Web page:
3. Source from one location - A recent survey report from Gem indicated that** 40% of LinkedIn users have their InMail muted**. If your only sourcing strategy is to surf LinkedIn and fire off messages, you are setting yourself up for failure. As a best practice, find out where your target candidates congregate. For software engineers this could be places like StackOverflow or Github. For Designers you might try Behance or Dribble. Lastly, be sure to employ a multi-pronged approach and make the most of LinkedIn messages, email, and in-person communication.

  4. **Ask candidates for their resume upfront **- Most people are hesitant to share personal data and update their resume when they don’t even know if the role you’re presenting is a true fit yet. However, you’ve already stalked them on whatever profiles you can find, and you probably have a good sense of their work experience. So explain that you’d like to schedule a screening call and instruct them to send you their resume or upload it to your ATS for the hiring manager to see. Do not pressure them into providing it, this causes a bad candidate experience.

  5. **Fail to follow up **- How many emails have you missed the first time around? If you’re like most people, that number is fairly high. Prospect candidates are busy and forget to respond or accidentally deleted emails, too. Schedule reminders to follow up at least two times for stellar candidates. A single follow-up results in nearly a 2x increase in your response rate.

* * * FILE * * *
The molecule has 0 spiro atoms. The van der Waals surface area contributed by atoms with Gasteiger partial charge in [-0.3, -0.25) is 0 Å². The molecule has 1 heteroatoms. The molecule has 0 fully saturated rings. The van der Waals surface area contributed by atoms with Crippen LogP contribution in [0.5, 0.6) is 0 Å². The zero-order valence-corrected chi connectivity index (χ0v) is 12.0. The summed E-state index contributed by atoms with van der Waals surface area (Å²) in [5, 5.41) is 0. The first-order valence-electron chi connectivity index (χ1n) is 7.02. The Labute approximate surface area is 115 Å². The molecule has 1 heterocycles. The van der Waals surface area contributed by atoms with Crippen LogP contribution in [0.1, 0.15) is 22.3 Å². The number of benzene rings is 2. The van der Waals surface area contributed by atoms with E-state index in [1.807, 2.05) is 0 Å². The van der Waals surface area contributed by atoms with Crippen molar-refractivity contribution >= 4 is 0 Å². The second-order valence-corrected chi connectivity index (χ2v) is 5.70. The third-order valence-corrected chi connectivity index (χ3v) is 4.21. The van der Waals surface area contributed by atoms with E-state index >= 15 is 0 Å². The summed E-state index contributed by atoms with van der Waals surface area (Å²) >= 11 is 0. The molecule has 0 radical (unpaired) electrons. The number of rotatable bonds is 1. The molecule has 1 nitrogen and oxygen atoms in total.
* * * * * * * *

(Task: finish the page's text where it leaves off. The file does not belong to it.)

6. Make it hard to apply - Persuading a prospect candidate to apply for a role is a big deal一don’t squander it with an arduous application process. Limit the number of clicks it takes to apply. Make sure the application page UI looks professional on mobile devices and on a desktop. Don’t include any unnecessary questions that can slow down the process. Remember, you’re trying to engineer an exceptional candidate experience.

Set yourself up for success

Instituting a solid sourcing strategy is easier said than done. Startups don’t have cold outreach templates, referral programs, or passive candidates to draw from out of the gates. They have to start from scratch which is how to grow a recruitment business. However, as the pipeline builds and more positions open up, candidate recycling is a very strategic method to keep in your back pocket. Knowing what not to do is certainly helpful, but knowing how to craft the perfect outreach template, what metrics to monitor, and where ideal candidates hang out will set you up for ultimate success.

Establishing a hiring engine ​​starts with building and automating your candidate pipeline. Luckily, we know the best tool for that. Talent CRM leverages prospect history to understand candidate outreach and engagement. Not only that, Talent CRM helps you personalize your messaging, syncs to your inbox, and integrates with CRMs and ATS systems to keep you on track. Start avoiding these 6 don’ts by signing up for a free trial of Talent CRM today.